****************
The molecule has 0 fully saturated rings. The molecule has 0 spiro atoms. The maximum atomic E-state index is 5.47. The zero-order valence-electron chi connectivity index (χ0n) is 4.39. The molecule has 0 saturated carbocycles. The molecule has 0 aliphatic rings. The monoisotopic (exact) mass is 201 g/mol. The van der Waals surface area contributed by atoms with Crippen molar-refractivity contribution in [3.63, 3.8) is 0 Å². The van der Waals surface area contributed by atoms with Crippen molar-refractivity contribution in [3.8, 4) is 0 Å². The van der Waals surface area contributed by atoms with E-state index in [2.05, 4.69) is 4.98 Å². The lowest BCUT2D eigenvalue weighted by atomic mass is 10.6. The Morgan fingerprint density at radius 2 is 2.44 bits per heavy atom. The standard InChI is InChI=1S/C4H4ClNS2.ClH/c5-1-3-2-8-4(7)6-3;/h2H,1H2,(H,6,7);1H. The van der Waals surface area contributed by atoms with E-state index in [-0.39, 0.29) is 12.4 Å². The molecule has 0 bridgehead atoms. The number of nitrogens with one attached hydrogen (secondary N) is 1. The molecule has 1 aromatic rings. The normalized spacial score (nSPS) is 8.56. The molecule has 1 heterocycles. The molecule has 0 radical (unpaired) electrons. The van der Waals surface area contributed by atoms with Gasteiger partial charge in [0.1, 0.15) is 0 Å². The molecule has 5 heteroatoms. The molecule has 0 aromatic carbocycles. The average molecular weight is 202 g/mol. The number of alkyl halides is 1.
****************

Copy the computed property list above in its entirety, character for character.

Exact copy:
The molecule has 0 fully saturated rings. The molecule has 0 spiro atoms. The maximum atomic E-state index is 5.47. The zero-order valence-electron chi connectivity index (χ0n) is 4.39. The molecule has 0 saturated carbocycles. The molecule has 0 aliphatic rings. The monoisotopic (exact) mass is 201 g/mol. The van der Waals surface area contributed by atoms with Crippen molar-refractivity contribution in [3.63, 3.8) is 0 Å². The van der Waals surface area contributed by atoms with Crippen molar-refractivity contribution in [3.8, 4) is 0 Å². The van der Waals surface area contributed by atoms with E-state index in [2.05, 4.69) is 4.98 Å². The lowest BCUT2D eigenvalue weighted by atomic mass is 10.6. The Morgan fingerprint density at radius 2 is 2.44 bits per heavy atom. The standard InChI is InChI=1S/C4H4ClNS2.ClH/c5-1-3-2-8-4(7)6-3;/h2H,1H2,(H,6,7);1H. The van der Waals surface area contributed by atoms with E-state index in [-0.39, 0.29) is 12.4 Å². The molecule has 0 bridgehead atoms. The number of nitrogens with one attached hydrogen (secondary N) is 1. The molecule has 1 aromatic rings. The normalized spacial score (nSPS) is 8.56. The molecule has 1 heterocycles. The molecule has 0 radical (unpaired) electrons. The van der Waals surface area contributed by atoms with Gasteiger partial charge in [0.1, 0.15) is 0 Å². The molecule has 5 heteroatoms. The molecule has 0 aromatic carbocycles. The average molecular weight is 202 g/mol. The number of alkyl halides is 1.